Map of Texas, compiled from Surveys recorded in the Land Office of Texas, and other Official Surveys.

London, Pubd by John Arrowsmith, 10 Soho Square. June, 8, 1843

1373A; Another edition [of entry No. 1373] with same title and insets; 62 x 50 cm. Boundaries colored. Thick paper. Graphic scale: about 42 miles to the inch. Found in his London Atlas, London, J. Arrowsmith, 1842 [-1850], No. [63]. These two maps, which show Texas to the Arkansas River in the north and to a little west of the Rio Grande in the west and which show Coahuila and Tamaulipas and Nuevo Leon below the Rio Grande to about the 25th parallel in the south, are the best and most useful for the Texas of their time. Thirty-one counties of Texas are shown. The Rio Grande, and not the Nueces, is shown as the southern boundary, and the Burr map of 1833 (entry No. 1134) is followed in showing the former Wilson and Exter grant in twelve sections. For what is now Oklahoma there are legends for "Route of the Ranger Colon Many 1833," "Route of the Dragons under Col. Dodge 1834," and "Elsworths Route." For Texas there are legends for "Presidio Road" from Presidio Rio Grande to San Antonio, for "Road from Bexar to Nacogdoches," "Route of General Rusk's Army," and "Waggon Rd to Santa Fe." No changes have been noted in the 1843 edition, except that it has various legends in light type not present in the 1841 edition, including (northwest of Austin) "Fisher & Comp" and west and southwest of San Antonio "Al Bourgeois d'Orvanne's Grant," "Mr. H. Castro," "Mr. Kennedy." The name of Kennedy is given on the Rio Grande opposite the Mexican towns of Dolores and Revilla, and of Castro near Laredo and Mier. The legend "Mr. Pierson" is given lower down the Rio Grande. These names indicate projected land holdings. In 1842, for example, Kennedy started proceedings to settle six hundred families south of the Nueces (entry No. 1385, note).; Phillips, Atlases, 789. Phillips, Maps, p. 843.; Locations: DLC. MH. TxWB. TWS.



Reel: 29
Austin City Gazette.

Austin City Gazette -- Extra.

[Austin: Printed at the Austin City Gazette Office]. [1842]

502; [Publishes proclamation of Geo. W. Hockley, Secretary of War and Navy, dated Austin, 7th March, 1842, beginning:] The force of the enemy at Bexar and Goliad is ascertained: it should not create alarm or panic. ... [Followed by:] Arrangements entered into by the Citizens of Austin, with reference to the approach of the Mexicans; and the latest information from the West of the Invading Army.; Broadside, Arrangements, etc., in double columns. 32 x 20 cm.; The proclamation of Hockley as Secretary of War and Navy is followed by a reprinting, from the same setting of type and under the heading "Arrangements," etc., of the text of entry No. 501, the March 7 broadside, To Arms! To Arms!, with the addition at the end of a bulletin headed, "Tuesday Evening, 7 o'clock," saying that the number of Mexicans "that crossed the Nueces does not exceed 750 men." Hockley (1802-1854), a friend of Houston's, followed him to Texas and was his chief of staff at San Jacinto and later his Secretary of War, appointed first in 1838 and again in December, 1841.; Locations: Tx.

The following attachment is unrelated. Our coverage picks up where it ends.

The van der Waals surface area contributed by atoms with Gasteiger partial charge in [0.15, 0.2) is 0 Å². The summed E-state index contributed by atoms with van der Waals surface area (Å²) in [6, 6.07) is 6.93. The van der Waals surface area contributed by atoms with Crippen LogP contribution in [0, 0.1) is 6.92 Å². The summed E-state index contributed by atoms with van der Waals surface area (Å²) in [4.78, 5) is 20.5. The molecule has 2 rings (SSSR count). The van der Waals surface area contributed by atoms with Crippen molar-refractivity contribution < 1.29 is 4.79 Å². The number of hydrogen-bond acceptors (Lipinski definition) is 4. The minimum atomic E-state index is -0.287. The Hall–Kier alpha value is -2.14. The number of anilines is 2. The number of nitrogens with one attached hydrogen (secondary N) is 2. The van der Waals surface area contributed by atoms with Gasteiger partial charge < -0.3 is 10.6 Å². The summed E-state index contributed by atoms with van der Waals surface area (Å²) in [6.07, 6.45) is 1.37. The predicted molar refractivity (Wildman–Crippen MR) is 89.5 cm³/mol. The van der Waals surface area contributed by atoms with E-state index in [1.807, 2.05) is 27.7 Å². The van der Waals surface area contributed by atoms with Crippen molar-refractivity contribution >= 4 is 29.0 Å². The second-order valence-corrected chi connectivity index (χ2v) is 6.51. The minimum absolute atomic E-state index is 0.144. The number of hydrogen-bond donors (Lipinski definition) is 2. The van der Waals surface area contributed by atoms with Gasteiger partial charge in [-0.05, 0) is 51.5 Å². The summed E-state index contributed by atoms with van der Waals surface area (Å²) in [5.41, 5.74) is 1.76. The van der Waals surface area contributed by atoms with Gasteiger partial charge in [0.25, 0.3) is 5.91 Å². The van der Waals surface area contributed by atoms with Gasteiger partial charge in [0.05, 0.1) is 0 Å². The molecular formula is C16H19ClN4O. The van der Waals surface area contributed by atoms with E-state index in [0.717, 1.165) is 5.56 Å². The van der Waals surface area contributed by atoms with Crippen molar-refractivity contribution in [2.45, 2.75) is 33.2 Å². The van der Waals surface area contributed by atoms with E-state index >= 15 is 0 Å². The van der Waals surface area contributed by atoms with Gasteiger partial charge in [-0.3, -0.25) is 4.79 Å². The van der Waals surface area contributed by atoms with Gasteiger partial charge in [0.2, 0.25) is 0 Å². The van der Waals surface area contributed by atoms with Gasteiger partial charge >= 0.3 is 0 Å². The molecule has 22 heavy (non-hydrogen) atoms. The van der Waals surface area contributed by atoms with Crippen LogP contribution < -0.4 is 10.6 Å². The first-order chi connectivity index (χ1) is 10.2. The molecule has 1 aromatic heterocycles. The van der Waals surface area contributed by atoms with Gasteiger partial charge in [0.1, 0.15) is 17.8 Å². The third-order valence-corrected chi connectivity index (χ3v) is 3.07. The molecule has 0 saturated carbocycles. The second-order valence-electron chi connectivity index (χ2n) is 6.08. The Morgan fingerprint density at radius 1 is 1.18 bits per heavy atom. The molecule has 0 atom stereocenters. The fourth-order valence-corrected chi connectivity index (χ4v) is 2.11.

Reel: 8
Austin City Gazette.

[Austin City Gazette, Extra, March 12].

[Austin: Printed at the Austin City Gazette Office]. [1842]

503; [Publishes proclamation of George W. Hockley, Secretary of War and Navy, dated Austin, 12th March, 1842, beginning: "The Mexicans have left Bexar, and have plundered it. They were evidently a marauding party, commanded by regular officers. ..."] No copy located, but the text of Hockley's proclamation was reprinted from this extra in the Telegraph of March 23, 1842.



Reel: 8
Austin City Gazette.

Austin City Gazette. -- Extra. ... City of Austin, October 29th, 1841.

Published by Samuel Whiting, Gazette Printing Office, Congress Avenue. ... City of Austin. 1841

435; [Includes the "Declaration of the Garrison of Jalisco to their Fellow-Citizens", and related documents translated for the Austin City Gazette, preceded by brief notices and editorial comment and followed by four advertisements.]; Broadsheet, both sides in four columns. 53.2 x 37.3 cm.; In this extra, the translations into English of the Jalisco declaration made in the summer of 1841 against the Bustamante administration of Mexican affairs is followed by translations of the Santa Anna manifestos of August 24, 1841, from Manga de Clavo and of September 2 and 8 from Perote. Other and less important supporting documents of Mexican officials are included.; Locations: NN. Tx.



Reel: 6
Austin Lyceum.

Constitution and By-Laws of the Austin Lyceum.

Austin: Printed at the Gazette Office. 1840